Meredith Corp. last week decided to proceed with the test issue this fall of Living Room, a younger-skewing shelter title that former Glamour editor Bonnie Fuller has helped develop and is expected to helm.
Ms. Fuller, who has been working as a consultant on the project since last summer, is said to be in negotiations with the company to formalize her involvement.
If the fall trial is a success, the magazine could ramp up to monthly frequency next year. Meredith followed a similar plan for the launch of More, a magazine for older women.
Living Room is expected to have a strong service tilt, and to be aimed at younger women who are renting or buying their first apartments and homes. Should it succeed, it will bring a new generation of readers to Meredith's database. The Des Moines, Iowa-based publisher's powerhouse is the 7.6 million-circulation Better Homes and Gardens. Meredith also publishes Ladies' Home Journal and Traditional Home.
First-time homebuyers are a lucrative market. They represent 42% of all homebuyers, according to the National Association of Realtors.
A spokeswoman acknowledged that Ms. Fuller is at work on a prototype of a lifestyle magazine aimed at younger women, but declined further comment. Jerry Kaplan, president of Meredith's magazine group, referred to an October conference call with analysts. During the call, Meredith Chairman-CEO Bill Kerr said, "We're encouraged about the potential of Living Room, a women's lifestyle and decorating magazine now in development that targets 20- and 30-somethings."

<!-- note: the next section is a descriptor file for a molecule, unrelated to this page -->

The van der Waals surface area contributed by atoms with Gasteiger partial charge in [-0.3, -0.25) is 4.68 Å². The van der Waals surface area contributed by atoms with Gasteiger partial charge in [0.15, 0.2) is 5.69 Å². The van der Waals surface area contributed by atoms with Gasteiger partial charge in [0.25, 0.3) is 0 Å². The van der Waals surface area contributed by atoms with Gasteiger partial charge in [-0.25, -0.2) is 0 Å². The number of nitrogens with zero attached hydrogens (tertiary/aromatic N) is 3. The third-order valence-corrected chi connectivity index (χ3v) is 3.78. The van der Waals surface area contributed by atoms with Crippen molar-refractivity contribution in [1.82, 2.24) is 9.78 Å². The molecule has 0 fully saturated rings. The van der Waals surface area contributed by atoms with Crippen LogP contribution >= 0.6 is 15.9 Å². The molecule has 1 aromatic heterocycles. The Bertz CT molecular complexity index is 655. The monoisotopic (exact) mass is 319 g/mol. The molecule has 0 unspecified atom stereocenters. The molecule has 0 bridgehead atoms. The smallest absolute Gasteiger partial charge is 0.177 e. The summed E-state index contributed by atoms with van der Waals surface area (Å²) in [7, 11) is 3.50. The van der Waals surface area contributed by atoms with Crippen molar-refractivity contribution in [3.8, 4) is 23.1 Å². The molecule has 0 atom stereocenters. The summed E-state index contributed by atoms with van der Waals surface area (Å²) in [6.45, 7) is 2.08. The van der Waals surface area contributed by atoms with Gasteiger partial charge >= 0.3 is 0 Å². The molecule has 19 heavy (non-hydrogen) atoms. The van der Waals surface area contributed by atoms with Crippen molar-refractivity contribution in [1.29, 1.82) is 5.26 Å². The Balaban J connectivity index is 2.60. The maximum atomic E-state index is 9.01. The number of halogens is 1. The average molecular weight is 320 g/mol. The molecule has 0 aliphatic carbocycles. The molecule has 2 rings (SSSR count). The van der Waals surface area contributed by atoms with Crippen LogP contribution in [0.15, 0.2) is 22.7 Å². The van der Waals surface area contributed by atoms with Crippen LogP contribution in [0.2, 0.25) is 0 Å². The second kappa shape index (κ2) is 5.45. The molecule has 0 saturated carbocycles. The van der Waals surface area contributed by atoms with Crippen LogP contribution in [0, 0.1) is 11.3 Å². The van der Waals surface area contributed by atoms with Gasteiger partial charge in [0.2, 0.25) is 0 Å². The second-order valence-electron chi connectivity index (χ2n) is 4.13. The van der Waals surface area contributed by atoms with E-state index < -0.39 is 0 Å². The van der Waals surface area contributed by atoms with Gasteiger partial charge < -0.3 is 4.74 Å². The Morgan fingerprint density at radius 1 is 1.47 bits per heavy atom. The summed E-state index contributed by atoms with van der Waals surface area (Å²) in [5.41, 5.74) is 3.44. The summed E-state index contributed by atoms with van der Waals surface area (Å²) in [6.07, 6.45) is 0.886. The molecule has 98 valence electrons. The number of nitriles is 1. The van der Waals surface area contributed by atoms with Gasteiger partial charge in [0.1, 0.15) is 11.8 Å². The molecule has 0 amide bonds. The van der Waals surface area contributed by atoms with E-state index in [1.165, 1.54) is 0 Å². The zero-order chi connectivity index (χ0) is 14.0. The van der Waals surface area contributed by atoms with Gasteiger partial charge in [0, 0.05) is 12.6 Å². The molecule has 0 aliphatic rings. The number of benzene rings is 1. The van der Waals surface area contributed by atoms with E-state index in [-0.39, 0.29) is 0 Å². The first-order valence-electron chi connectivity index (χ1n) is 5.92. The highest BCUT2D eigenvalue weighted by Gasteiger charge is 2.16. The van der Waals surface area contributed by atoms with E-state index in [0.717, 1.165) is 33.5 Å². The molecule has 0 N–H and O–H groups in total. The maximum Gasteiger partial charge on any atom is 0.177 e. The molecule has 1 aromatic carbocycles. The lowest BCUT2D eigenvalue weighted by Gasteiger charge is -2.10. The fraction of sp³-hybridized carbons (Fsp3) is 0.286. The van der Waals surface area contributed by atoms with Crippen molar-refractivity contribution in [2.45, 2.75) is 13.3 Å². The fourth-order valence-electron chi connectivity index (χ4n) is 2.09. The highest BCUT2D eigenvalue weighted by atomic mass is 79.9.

Ms. Fuller was unavailable for comment.
Before Ms. Fuller began work on the project from Meredith's New York offices, the publisher had conducted two newsstand tests of a magazine called Living Room that it produced in Des Moines.
Bonnie Fuller's rise and fall
Ms. Fuller blazed through the magazine world in the '90s, editing in rapid succession Hearst Magazines' Marie Claire and Cosmopolitan before jumping in 1998 to Conde Nast Publications' Glamour. There, her vaunted commercial touch seemed to desert her. The title's newsstand sales slipped a sharp 10.7% for the first half of 2001. A protracted flirtation with Hearst executives for the editorship of Harper's Bazaar did little to endear her to executives at either company. Last May, Conde Nast replaced Ms. Fuller.
The shelter category is crowded with offerings. They include: Conde Nast's Architectural Digest and House and Garden; Hearst's Town Country and House Beautiful and Hachette Filipacchi's Home and Metropolitan Home.
Younger-skewing titles include Time Inc.'s Wallpaper and independent Nest.